Wednesday, March 22, 2017

SCOTUS and IEPs, Unemployed with ASD, Policy, and More

ENDREW F DECIDED. The Supreme Court has handed down a decision in the case of Endrew F affirming that an IEP must enable a covered child to make progress under IDEA. Special ed attorney Matt Cohen calls it a "huge win" for parents and advocates, and says, "Although it will likely require years of litigation to fully understand what the new rule means, it can only mean that the schools must do much more than the minimum required by standards that have been used in the past." Find our more at the Supreme Court blog; Education Week; or via the AP. Wrightslaw has some material on its site and is likely to add more.

SMART, ASD, UNEMPLOYED. Crain's Detroit Business profiled Steven Glowacki, a man with an IQ of 150 and three degrees but who is apparently unable to hold jobs because employers don't understand the needs of employees with autism. Quoted in the article, the president of the Autism Alliance of Michigan says, "Steven is wasting away. He's brilliant, but employers can't see past his disorder — and he's not alone. We're inducing poverty and a poor quality of life for people that can contribute ... in big ways." Find the article, and thanks to Nancy M for pointing us to it.

DAVIDSON INSTITUTE. This organization's March eNews Update is out, featuring news of the various Institute programs, information on the Regeneron Science Talent Search, books on gifted ed, pointers to legislative news, and pointers to web-based resources of interest to members of the gifted community. Find the newsletter.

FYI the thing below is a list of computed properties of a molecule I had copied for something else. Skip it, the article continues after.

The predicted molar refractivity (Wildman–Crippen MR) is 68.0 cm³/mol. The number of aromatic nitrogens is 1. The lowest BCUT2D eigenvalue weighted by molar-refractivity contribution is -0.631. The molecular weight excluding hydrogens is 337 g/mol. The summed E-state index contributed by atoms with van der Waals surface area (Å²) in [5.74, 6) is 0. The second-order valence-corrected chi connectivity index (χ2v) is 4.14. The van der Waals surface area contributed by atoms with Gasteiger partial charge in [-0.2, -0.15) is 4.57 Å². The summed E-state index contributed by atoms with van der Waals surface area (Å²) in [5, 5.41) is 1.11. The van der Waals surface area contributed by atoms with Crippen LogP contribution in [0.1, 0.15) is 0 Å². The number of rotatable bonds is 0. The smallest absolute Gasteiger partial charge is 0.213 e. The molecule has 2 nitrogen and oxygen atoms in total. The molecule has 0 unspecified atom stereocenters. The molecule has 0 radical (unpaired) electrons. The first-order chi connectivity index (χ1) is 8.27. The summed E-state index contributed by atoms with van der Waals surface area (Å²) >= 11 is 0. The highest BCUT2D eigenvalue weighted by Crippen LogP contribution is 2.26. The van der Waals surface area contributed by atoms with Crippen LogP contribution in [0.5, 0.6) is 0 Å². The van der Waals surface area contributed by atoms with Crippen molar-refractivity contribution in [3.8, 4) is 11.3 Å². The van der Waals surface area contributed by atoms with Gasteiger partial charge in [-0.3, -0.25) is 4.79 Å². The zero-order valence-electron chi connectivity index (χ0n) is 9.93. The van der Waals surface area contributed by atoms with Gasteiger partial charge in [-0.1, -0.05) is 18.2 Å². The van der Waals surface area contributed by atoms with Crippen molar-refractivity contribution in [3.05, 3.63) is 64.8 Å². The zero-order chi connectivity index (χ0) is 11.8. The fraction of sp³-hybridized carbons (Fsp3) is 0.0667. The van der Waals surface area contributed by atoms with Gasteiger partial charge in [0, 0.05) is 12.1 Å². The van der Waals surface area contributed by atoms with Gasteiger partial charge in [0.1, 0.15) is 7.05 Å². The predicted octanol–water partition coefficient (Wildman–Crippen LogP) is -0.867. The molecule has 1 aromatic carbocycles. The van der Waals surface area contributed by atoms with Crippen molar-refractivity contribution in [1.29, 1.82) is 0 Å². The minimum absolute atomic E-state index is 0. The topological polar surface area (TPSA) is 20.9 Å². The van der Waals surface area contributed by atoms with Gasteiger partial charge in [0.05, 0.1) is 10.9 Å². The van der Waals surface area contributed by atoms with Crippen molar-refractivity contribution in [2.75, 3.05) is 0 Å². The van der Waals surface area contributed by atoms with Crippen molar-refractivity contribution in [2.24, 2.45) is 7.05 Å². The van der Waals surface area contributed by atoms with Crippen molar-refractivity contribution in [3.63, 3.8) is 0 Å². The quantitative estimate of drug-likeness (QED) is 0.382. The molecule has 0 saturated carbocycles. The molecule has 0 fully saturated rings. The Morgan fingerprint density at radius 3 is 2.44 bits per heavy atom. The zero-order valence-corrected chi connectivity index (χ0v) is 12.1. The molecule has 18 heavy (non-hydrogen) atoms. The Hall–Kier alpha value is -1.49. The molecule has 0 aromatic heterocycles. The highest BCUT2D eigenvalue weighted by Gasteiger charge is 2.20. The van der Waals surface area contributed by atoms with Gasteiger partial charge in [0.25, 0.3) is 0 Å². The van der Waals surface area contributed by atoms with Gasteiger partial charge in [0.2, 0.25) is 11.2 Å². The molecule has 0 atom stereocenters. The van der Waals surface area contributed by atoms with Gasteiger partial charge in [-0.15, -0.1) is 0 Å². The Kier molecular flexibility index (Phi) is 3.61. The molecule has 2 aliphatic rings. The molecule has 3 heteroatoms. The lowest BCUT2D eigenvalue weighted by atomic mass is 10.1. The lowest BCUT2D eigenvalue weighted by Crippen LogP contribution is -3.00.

LANDMARK COLLEGE offers professional certificates and individual courses as professional development for those who educate students who learn differently. The registration deadline for a course titled "Self-regulation, Motivation, and Student Engagement" is coming up on April 9. Find out more.

TECA has announced the date of its fall conference, October 13 at Molloy College in New York. "More information coming soon," says TECA.

TiLT PARENTING has released Episode 49 in its podcast series, "Setting Up Your Home to Support Your Child's Growth," with Simone Davies, a Montessori teacher/consultant. Of the podcast, TiLT founder Debbie Reber says, "Today Simone and I are talking about the 'spaces' in our home—specifically how we can best design and set them up to support our differently-wired kids." Find the podcast.

POLICY 1. NAGC has released a statement on the U.S. federal government administration's proposed budget insofar as it affects the Department of Education. From the statement: "Voters overwhelmingly support providing federal funding for gifted and talented education," said M. René Islas, Executive Director of the National Association for Gifted Children... "It is our hope that the Administration's final detailed budget maintains funding for the Javits program and reflects the will of the voters. Supporting gifted and talented children, particularly those from underserved backgrounds, is part of the transformational change needed to ensure all students have the opportunity to fulfill their highest potential and personal best." Find the statement.

POLICY 2. The organization Understood has also issued a response to the administration's budget proposal, focusing on $9 billion it would "take away from our students and teachers." Understood urges readers to tell Congress to reject the budget. Find the missive.

No comments: